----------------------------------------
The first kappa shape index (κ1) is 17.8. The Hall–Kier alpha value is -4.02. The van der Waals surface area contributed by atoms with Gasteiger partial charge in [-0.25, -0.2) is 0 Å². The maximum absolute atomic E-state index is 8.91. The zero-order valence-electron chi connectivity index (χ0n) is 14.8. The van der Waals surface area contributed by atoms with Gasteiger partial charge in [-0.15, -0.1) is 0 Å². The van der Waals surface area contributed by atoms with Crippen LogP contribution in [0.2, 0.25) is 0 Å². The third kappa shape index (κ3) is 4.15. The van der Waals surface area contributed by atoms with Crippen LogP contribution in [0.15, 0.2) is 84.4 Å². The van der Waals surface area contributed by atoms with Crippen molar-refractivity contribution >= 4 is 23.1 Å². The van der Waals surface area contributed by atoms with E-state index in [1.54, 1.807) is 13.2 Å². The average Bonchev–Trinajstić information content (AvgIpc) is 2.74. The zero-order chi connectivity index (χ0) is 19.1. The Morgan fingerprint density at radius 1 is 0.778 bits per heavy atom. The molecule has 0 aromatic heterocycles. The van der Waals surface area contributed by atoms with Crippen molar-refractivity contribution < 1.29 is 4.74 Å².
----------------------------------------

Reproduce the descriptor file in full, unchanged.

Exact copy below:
The first kappa shape index (κ1) is 17.8. The Hall–Kier alpha value is -4.02. The van der Waals surface area contributed by atoms with Gasteiger partial charge in [-0.25, -0.2) is 0 Å². The maximum absolute atomic E-state index is 8.91. The zero-order valence-electron chi connectivity index (χ0n) is 14.8. The van der Waals surface area contributed by atoms with Gasteiger partial charge in [-0.15, -0.1) is 0 Å². The van der Waals surface area contributed by atoms with Crippen LogP contribution in [0.2, 0.25) is 0 Å². The third kappa shape index (κ3) is 4.15. The van der Waals surface area contributed by atoms with Crippen LogP contribution in [0.15, 0.2) is 84.4 Å². The van der Waals surface area contributed by atoms with Crippen molar-refractivity contribution >= 4 is 23.1 Å². The van der Waals surface area contributed by atoms with E-state index in [1.54, 1.807) is 13.2 Å². The average Bonchev–Trinajstić information content (AvgIpc) is 2.74. The zero-order chi connectivity index (χ0) is 19.1. The Morgan fingerprint density at radius 1 is 0.778 bits per heavy atom. The molecule has 0 aromatic heterocycles. The van der Waals surface area contributed by atoms with Crippen molar-refractivity contribution < 1.29 is 4.74 Å².